A SCOTTISH woman has told how she had to learn to walk again after suffering from severe blood poisoning.
Suzanne Graham, 45, suffered from what was believed to be a bad cold in the run-up to Christmas.
Because she was having difficulty breathing and speaking, she made an appointment with her family doctor.
Suzanne hoped for a quick recovery, but her symptoms rapidly worsened and she was taken to intensive care and placed on a ventilator.
She had severe pneumonia and 10-20 percent lung function, acute respiratory distress syndrome, and sepsis.
Suzanne, from Glasgow, was in intensive care for ten days – that’s how long her muscles had atrophied – and she couldn’t sit up in bed.
She couldn’t stand and had to learn to walk again with the help of three physical therapists.
After intensive work throughout the week with physical therapists to learn to adjust to using crutches, Suzanne was finally able to return home following the ordeal in 2019.
Speaking about her first fall, she said: “I was busy and a lot was happening.”
“I had a cold that I didn’t think much about, but it just stuck.
“As Christmas approached I started feeling worse and worse, but I thought the cold had just turned into flu.
“Looking back, I had no idea how uncomfortable I really was. I had been feeling sick for a few days and couldn’t sleep. I was really having trouble breathing.
“One night I couldn’t sleep and remembered that my friend, who was the same age as me, had pneumonia.
“I found this unusual because I had always associated pneumonia with older people, so I looked up the symptoms of pneumonia and flu and quickly realized that my symptoms were all indicative of pneumonia.”
Suzanne made an emergency appointment with her GP, but her condition had deteriorated to the point where she was unable to walk for a long period of time.
“My husband had to help me get to the family doctor. It was about 50 meters up the road, but my husband had to drive me.”
“The family doctor measured my blood oxygen and listened to my lungs. I just remember her saying to me, ‘I don’t want to worry you, but we’re going to call an ambulance – you need to go to hospital.’
“The ambulance came and took me to the intensive care unit. I still remember getting into the ambulance, but I have no memory of that time, so this is all just what my family members told me.”
When Suzanne arrived in intensive care, she was placed on a ventilator – but the situation deteriorated again.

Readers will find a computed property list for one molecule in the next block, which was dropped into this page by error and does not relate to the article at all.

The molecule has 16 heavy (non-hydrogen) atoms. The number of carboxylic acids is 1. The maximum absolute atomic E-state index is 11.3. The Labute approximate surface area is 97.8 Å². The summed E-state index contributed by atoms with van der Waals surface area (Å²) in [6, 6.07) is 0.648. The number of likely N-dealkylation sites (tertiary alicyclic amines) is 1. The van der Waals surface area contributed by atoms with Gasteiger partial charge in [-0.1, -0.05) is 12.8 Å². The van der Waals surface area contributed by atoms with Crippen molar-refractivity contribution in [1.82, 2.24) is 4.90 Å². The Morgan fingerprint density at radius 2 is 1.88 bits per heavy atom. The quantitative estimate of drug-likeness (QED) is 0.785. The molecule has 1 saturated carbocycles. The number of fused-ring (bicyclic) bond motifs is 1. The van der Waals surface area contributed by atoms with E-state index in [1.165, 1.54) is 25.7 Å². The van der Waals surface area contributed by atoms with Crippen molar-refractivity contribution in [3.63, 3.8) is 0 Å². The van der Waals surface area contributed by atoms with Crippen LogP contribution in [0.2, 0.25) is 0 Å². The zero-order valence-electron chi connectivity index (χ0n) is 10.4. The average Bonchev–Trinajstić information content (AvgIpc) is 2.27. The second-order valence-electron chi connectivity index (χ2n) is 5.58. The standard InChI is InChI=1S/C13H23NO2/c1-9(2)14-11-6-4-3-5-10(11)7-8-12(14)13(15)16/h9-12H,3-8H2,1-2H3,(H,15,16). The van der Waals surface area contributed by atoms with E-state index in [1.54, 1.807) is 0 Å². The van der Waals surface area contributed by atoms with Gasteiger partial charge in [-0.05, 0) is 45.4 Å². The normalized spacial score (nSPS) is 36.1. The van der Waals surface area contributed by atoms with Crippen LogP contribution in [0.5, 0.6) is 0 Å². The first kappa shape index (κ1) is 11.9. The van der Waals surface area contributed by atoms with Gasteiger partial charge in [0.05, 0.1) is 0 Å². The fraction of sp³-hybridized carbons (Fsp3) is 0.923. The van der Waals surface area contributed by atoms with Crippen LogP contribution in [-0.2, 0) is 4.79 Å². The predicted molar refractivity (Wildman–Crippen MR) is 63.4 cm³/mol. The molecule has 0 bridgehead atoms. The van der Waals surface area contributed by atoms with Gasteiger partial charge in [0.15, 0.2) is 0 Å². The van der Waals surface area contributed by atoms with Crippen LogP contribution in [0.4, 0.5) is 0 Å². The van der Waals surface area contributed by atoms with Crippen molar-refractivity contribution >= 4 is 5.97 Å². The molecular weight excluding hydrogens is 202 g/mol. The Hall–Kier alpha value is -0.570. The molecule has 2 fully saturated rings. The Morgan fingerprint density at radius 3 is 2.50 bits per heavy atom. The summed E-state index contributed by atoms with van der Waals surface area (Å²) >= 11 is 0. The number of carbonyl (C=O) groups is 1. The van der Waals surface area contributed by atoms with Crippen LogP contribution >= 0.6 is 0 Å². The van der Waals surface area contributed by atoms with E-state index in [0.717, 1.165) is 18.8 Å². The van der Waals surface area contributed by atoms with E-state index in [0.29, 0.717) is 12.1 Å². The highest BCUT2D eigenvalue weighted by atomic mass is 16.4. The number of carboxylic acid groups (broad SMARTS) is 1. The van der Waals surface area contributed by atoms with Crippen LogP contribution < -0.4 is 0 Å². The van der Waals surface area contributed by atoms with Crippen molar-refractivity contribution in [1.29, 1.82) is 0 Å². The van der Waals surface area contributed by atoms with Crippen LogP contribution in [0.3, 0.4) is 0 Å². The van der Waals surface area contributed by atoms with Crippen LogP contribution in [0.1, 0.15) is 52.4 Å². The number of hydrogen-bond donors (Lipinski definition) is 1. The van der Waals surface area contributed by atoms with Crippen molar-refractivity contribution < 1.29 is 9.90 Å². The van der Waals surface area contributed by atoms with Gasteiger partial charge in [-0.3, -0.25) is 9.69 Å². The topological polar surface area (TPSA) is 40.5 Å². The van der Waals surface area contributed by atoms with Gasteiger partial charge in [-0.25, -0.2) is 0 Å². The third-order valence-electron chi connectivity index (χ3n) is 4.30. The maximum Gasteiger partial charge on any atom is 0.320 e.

“I needed oxygen. It took a while to get the ventilator hooked up and then they came back and talked to my husband.”
“They said the situation was out of control and the oxygen I was getting from the ventilator wasn’t enough to keep me alive.”
“The only treatment option available was ECMO treatment. It is specifically coordinated in Leicester and there is a specific protocol that one must follow to access the treatment.”
“They had to see if I was suitable for it too, because not everyone is – and they only deliver it to a few places in the UK,” said Suzanne.
ECMO (extracorporeal membrane oxygenation) is a treatment used in extreme cases when a patient’s lungs or heart are not functioning normally.
The machine uses an artificial lung to oxygenate the blood outside the body.
Luckily, Suzanne was eligible for the treatment – but the nearest plane was 145 miles away, in Aberdeen.
A team of five medical staff traveled through the night with a portable ECMO machine, to which Suzanne was immediately connected upon arrival.
“Normally in a theater they would put you on an ECMO machine, but I was so sick they couldn’t move me at all. Then they took me and drove me in an ambulance through the night to Aberdeen.”
“Essentially the pneumonia had become severe. I had 10-20% lung function, acute respiratory distress syndrome, and sepsis.
“It went into a kind of multi-organ failure – my lungs and kidneys failed.”
Suzanne was in Aberdeen for seven days where she continued to receive ECMO treatment. Luckily she responded well and was able to be returned to Glasgow to continue her treatment.
Hospital staff told her that recovery could take a year, depending on the severity of her illness and the time spent in the intensive care unit.
Symptoms to look out for include a very high or low temperature, confusion, shaking, patchy skin and difficulty urinating, according to the Sepsis Research charity FEAT – combinations of these symptoms or rapidly worsening symptoms are reason to seek urgent medical attention to see a doctor.
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